Maybe missing out a little on fun, but if it’s speed you’re after this is the fastest four-cylinder Cayman you can buy
According to the rumours, Porsche Motorsport will be launching a GT4-badged 718 Cayman later this year, featuring the screaming non-turbo six-cylinder engine from the 911 GT3.
If you can’t wait for the GT4, or can’t stretch to it, this four-cylinder GTS is the hardest Cayman on offer. It’s a bit more expensive than the mid-range Cayman S, but it makes a fair amount of sense when you remember that it comes with just about all the S options you’d probably go for anyway: stuff like the Sport Chrono Package, sports exhaust, PASM dampers and mechanical limited-slip differential on the driven rear axle. You also get a superb 360mm steering wheel and, on our test car at least, a manual six-speed transmission gearlever, with the option of a PDK dual-clutch seven-speed automatic.
Porsche 718 Cayman GTS
Engine: 2.5-litre, four-cylinder, turbocharged, petrol;
Torque: 310lb ft
Gearbox: 6-spd manual
Kerb weight: 1375kg
Top speed: 177mph
Fuel economy: 31.4mpg
CO2 emissions: 205g/km
Model-unique features that can’t be had on any other Cayman include reshaped front and rear aprons with blacked-out intake blades up front and a slightly bigger rear diffuser. The ‘baby supercar’ look is nicely completed by dark trim pieces in the LED headlights and tail-lights.
The GTS base price is £59,886, but our options-laden specimen strode past the £76,000 mark, which may seem a lot for a four-cylinder sports car. The extras included razor-sharp composite brakes (£5117), hip-gripping bucket seats (£2316), Crayon paint (£1658) and adaptive crystal-bright LED headlights (£1397).
Despite its shortage of cylinders, there’s no shortage of performance from the 2.5-litre boxer four, whose power has been lifted to 361bhp (14bhp over the £51,850 Cayman S) by a new intake duct and revised turbocharger. The manual car’s 310lb ft of torque is marginally up (PDK models increase to 317lb ft), but more important is the revband over which it operates: from 1900rpm to more than 5000rpm. That means the GTS is supremely useable and rarely unprepared for any driver demand, even though the six manual gear ratios are a little too spaced out for a car that’s so eager to spin through to its 7500rpm redline.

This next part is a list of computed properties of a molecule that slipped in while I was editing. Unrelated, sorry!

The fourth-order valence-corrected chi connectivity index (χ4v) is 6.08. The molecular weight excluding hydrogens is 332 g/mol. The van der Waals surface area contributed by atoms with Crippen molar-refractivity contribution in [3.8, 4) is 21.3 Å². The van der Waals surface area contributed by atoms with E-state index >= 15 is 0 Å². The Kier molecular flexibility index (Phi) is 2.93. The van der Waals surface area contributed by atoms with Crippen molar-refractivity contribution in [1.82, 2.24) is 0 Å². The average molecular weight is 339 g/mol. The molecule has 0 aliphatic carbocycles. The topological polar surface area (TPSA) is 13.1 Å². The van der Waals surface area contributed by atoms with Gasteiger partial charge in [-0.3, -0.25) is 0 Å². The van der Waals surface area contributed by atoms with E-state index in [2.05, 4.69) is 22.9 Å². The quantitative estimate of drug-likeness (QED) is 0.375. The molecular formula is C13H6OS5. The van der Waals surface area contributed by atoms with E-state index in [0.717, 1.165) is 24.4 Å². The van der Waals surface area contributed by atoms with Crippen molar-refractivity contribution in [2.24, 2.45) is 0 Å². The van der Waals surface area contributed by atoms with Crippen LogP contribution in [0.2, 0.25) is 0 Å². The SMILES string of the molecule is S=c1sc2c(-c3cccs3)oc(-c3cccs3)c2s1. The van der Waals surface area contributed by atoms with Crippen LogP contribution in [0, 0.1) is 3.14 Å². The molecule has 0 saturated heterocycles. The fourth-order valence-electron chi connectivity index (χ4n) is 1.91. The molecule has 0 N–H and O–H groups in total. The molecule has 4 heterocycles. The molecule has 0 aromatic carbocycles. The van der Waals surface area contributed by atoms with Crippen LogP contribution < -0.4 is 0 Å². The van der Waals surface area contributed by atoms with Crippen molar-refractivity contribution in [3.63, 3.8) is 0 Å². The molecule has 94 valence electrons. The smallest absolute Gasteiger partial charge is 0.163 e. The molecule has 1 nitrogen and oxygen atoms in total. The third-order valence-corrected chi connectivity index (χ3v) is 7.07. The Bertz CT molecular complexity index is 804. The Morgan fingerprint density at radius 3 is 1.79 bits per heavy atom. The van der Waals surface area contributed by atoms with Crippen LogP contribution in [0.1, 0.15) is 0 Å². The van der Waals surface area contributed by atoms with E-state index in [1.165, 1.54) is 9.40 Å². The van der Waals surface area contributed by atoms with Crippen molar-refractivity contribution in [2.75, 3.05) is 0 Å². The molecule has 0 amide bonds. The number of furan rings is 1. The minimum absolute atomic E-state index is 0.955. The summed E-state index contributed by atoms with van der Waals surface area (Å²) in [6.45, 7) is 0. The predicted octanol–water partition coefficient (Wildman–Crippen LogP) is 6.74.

In manual-gearbox cars, the top speed goes up a tadge to 180mph, but the 0-62mph time stays the same at 4.6sec. PDK autos also top out at 180mph, but the fantastic speed of the auto box’s changes snips 0.3sec off the 0-62mph run.
The chassis is brilliant. Every GTS has the PASM adaptive dampers. They lower the ride height by 10mm, and the Sports suspension (£168) of our car added another 10mm to that. Throw in the 911 Carrera S-sourced 20-inch wheels and you’d be well within your rights to expect a bone-shattering ride, but there’s no such problem. Instead, you get uncannily immediate reactions from the suspension, ensuring incredible traction and body movements that are always in time with the road. The smoothness of the transition from bump to rebound damping is outstanding, delivering 911-beating tautness with very little cost to the compliance.
The near-miraculous composure of the suspension is mirrored by the jaw-dropping precision of the electromechanical steering. If you’ve never experienced it, it will feel strange at first, but you soon learn to revel in its unflappability and the absolute faithfulness of its response along the most tortuous routes.
Those who value technical excellence and peerless A to B pace may reasonably see this GTS as the best 718-generation Cayman ever. Work the tightly-manicured manual box hard enough and you’ll discover a remarkably rapid machine. Some may find it’s almost too good, almost too perfect to be truly enjoyed. They may yearn for a bit less stability on the brakes, or a bit more edginess from extreme throttle applications.
‘Too good for its own good’ would be a silly kind of judgement, so we’ll dock it half a star for the still-dull engine sound and look forward to a full, more exhaustive (no pun intended) road test when we’ll dig deeper into the soul of this otherwise remarkable car.